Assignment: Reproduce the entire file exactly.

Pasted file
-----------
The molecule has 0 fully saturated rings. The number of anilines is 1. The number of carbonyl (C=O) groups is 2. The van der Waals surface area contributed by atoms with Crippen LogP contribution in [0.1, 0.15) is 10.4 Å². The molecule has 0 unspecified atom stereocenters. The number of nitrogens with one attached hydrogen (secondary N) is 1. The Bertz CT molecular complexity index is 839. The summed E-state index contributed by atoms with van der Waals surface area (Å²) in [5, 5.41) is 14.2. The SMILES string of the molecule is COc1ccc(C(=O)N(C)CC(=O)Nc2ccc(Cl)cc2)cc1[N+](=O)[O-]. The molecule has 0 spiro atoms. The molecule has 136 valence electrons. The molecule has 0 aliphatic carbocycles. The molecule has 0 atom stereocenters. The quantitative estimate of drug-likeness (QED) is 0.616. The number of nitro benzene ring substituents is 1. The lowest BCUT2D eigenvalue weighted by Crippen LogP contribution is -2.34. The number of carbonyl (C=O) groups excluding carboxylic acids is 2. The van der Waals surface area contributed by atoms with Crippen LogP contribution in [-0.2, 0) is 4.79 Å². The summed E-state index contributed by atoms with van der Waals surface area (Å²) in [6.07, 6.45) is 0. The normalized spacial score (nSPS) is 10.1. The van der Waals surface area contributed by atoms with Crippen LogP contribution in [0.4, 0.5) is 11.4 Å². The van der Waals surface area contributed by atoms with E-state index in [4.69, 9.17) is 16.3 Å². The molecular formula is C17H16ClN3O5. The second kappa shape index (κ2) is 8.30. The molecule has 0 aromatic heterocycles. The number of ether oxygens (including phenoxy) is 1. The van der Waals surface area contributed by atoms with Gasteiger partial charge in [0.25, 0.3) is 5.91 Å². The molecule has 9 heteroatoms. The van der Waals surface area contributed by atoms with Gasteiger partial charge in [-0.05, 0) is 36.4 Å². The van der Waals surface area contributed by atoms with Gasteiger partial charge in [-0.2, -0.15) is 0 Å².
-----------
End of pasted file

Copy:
The molecule has 0 fully saturated rings. The number of anilines is 1. The number of carbonyl (C=O) groups is 2. The van der Waals surface area contributed by atoms with Crippen LogP contribution in [0.1, 0.15) is 10.4 Å². The molecule has 0 unspecified atom stereocenters. The number of nitrogens with one attached hydrogen (secondary N) is 1. The Bertz CT molecular complexity index is 839. The summed E-state index contributed by atoms with van der Waals surface area (Å²) in [5, 5.41) is 14.2. The SMILES string of the molecule is COc1ccc(C(=O)N(C)CC(=O)Nc2ccc(Cl)cc2)cc1[N+](=O)[O-]. The molecule has 0 spiro atoms. The molecule has 136 valence electrons. The molecule has 0 aliphatic carbocycles. The molecule has 0 atom stereocenters. The quantitative estimate of drug-likeness (QED) is 0.616. The number of nitro benzene ring substituents is 1. The lowest BCUT2D eigenvalue weighted by Crippen LogP contribution is -2.34. The number of carbonyl (C=O) groups excluding carboxylic acids is 2. The van der Waals surface area contributed by atoms with Crippen LogP contribution in [-0.2, 0) is 4.79 Å². The summed E-state index contributed by atoms with van der Waals surface area (Å²) in [6.07, 6.45) is 0. The normalized spacial score (nSPS) is 10.1. The van der Waals surface area contributed by atoms with Crippen LogP contribution in [0.4, 0.5) is 11.4 Å². The van der Waals surface area contributed by atoms with E-state index in [4.69, 9.17) is 16.3 Å². The molecular formula is C17H16ClN3O5. The second kappa shape index (κ2) is 8.30. The molecule has 0 aromatic heterocycles. The number of ether oxygens (including phenoxy) is 1. The van der Waals surface area contributed by atoms with Gasteiger partial charge in [0.25, 0.3) is 5.91 Å². The molecule has 9 heteroatoms. The van der Waals surface area contributed by atoms with Gasteiger partial charge in [-0.05, 0) is 36.4 Å². The van der Waals surface area contributed by atoms with Gasteiger partial charge in [-0.2, -0.15) is 0 Å².